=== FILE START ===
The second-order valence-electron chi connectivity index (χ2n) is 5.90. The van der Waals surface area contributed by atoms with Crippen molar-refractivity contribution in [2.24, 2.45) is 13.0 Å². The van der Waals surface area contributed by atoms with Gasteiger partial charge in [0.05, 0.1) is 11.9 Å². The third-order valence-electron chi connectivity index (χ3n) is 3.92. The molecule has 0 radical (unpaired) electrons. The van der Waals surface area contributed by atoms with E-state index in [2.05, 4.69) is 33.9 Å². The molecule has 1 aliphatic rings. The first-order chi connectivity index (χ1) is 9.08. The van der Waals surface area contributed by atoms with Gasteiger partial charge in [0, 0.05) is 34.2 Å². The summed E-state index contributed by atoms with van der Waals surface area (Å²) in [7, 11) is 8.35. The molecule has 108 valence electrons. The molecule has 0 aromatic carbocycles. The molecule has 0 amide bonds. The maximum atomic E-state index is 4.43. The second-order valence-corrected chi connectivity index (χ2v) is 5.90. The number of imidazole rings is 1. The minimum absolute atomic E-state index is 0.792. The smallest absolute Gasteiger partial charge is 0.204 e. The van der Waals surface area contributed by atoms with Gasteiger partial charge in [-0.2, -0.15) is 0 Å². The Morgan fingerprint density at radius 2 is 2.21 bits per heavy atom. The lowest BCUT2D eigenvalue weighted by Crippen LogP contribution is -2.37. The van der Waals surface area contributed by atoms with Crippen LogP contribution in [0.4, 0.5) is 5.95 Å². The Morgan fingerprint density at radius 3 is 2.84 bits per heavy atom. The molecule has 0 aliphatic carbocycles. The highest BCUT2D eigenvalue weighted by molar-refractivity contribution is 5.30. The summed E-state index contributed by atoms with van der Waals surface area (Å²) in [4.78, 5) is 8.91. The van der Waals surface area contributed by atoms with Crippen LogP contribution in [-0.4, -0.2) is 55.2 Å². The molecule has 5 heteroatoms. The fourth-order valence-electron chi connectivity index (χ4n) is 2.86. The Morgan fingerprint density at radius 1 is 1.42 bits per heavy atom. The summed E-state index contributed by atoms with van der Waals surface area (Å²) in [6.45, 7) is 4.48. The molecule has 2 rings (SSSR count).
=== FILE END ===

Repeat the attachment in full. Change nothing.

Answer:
The second-order valence-electron chi connectivity index (χ2n) is 5.90. The van der Waals surface area contributed by atoms with Crippen molar-refractivity contribution in [2.24, 2.45) is 13.0 Å². The van der Waals surface area contributed by atoms with Gasteiger partial charge in [0.05, 0.1) is 11.9 Å². The third-order valence-electron chi connectivity index (χ3n) is 3.92. The molecule has 0 radical (unpaired) electrons. The van der Waals surface area contributed by atoms with E-state index in [2.05, 4.69) is 33.9 Å². The molecule has 1 aliphatic rings. The first-order chi connectivity index (χ1) is 9.08. The van der Waals surface area contributed by atoms with Gasteiger partial charge in [0, 0.05) is 34.2 Å². The summed E-state index contributed by atoms with van der Waals surface area (Å²) in [7, 11) is 8.35. The molecule has 108 valence electrons. The molecule has 0 aromatic carbocycles. The molecule has 0 amide bonds. The maximum atomic E-state index is 4.43. The second-order valence-corrected chi connectivity index (χ2v) is 5.90. The number of imidazole rings is 1. The minimum absolute atomic E-state index is 0.792. The smallest absolute Gasteiger partial charge is 0.204 e. The van der Waals surface area contributed by atoms with Gasteiger partial charge in [-0.2, -0.15) is 0 Å². The Morgan fingerprint density at radius 2 is 2.21 bits per heavy atom. The lowest BCUT2D eigenvalue weighted by Crippen LogP contribution is -2.37. The van der Waals surface area contributed by atoms with Crippen LogP contribution in [0.4, 0.5) is 5.95 Å². The Morgan fingerprint density at radius 3 is 2.84 bits per heavy atom. The molecule has 0 aliphatic carbocycles. The highest BCUT2D eigenvalue weighted by molar-refractivity contribution is 5.30. The summed E-state index contributed by atoms with van der Waals surface area (Å²) in [4.78, 5) is 8.91. The van der Waals surface area contributed by atoms with Crippen LogP contribution in [-0.4, -0.2) is 55.2 Å². The molecule has 5 heteroatoms. The fourth-order valence-electron chi connectivity index (χ4n) is 2.86. The Morgan fingerprint density at radius 1 is 1.42 bits per heavy atom. The summed E-state index contributed by atoms with van der Waals surface area (Å²) in [6.45, 7) is 4.48. The molecule has 2 rings (SSSR count).